Analysts say there might not be much time left as Hungary seeks as much as $26 billion in financial assistance from the International Monetary Fund and the European Union.  The IMF has told Hungary's chief negotiator that talks about the country's request will resume only if the country changes contested legislation.   

You May Like

Multimedia Relatives of South Korean Ferry Victims Fire at Authorities

46 people are confirmed dead, but some 250 remain trapped inside sunken ferry More

War Legacy Haunts Vietnam, US Relations

$84 million project aims to clean up soil contaminated by Agent Orange More

Wikipedia Proves Useful for Tracking Flu

Technique gave better results than Center for Disease Control (CDC) and Google’s Flu Trends More

This forum has been closed.
Comments
     
There are no comments in this forum. Be first and add one

Featured Videos

Your JavaScript is turned off or you have an old version of Adobe's Flash Player. Get the latest Flash player.
Ukraine, Russia, United in Faith, Divided in Politicsi
X
Michael Eckels
April 19, 2014
There is a strong historical religious connection between Russia and Ukraine. But what role is religion playing in the current conflict? In the run-up to Easter, Michael Eckels in Moscow reports for VOA.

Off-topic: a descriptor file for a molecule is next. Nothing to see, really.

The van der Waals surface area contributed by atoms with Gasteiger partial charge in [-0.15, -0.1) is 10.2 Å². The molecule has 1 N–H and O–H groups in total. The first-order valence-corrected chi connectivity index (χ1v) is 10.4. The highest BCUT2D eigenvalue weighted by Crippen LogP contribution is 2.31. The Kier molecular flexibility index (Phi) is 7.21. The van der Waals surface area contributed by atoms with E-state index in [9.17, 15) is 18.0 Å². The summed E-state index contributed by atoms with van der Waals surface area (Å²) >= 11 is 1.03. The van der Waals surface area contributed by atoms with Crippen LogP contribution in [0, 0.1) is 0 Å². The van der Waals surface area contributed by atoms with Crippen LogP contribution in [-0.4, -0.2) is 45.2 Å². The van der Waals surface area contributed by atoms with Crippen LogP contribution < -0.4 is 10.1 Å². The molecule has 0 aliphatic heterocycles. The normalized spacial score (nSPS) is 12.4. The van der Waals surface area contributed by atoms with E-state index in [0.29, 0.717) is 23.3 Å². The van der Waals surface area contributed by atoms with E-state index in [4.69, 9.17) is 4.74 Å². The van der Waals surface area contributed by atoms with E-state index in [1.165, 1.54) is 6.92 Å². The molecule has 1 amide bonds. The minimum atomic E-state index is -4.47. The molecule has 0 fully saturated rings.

Video

Video Ukraine, Russia, United in Faith, Divided in Politics

There is a strong historical religious connection between Russia and Ukraine. But what role is religion playing in the current conflict? In the run-up to Easter, Michael Eckels in Moscow reports for VOA.
Video

Video Face of American Farmer is Changing

The average American farmer is now 58 years old, and farmers 65 and older are the fastest growing segment of the population. It’s a troubling trend signaling big changes ahead for American agriculture as aging farmers retire. Reporter Mike Osborne says a new report from the U.S. Census Bureau is suggesting what some of those changes might look like... and why they might not be so troubling.
Video

Video Donetsk Governor: Ukraine Military Assault 'Delicate But Necessary'

Around a dozen state buildings in eastern Ukraine remain in the hands of pro-Russian protesters who are demanding a referendum on self-rule. The governor of the whole Donetsk region is among those forced out by the protesters. He spoke to VOA's Henry Ridgwell from his temporary new office in Donetsk city.
Video

Video Drones May Soon Send Data From High Seas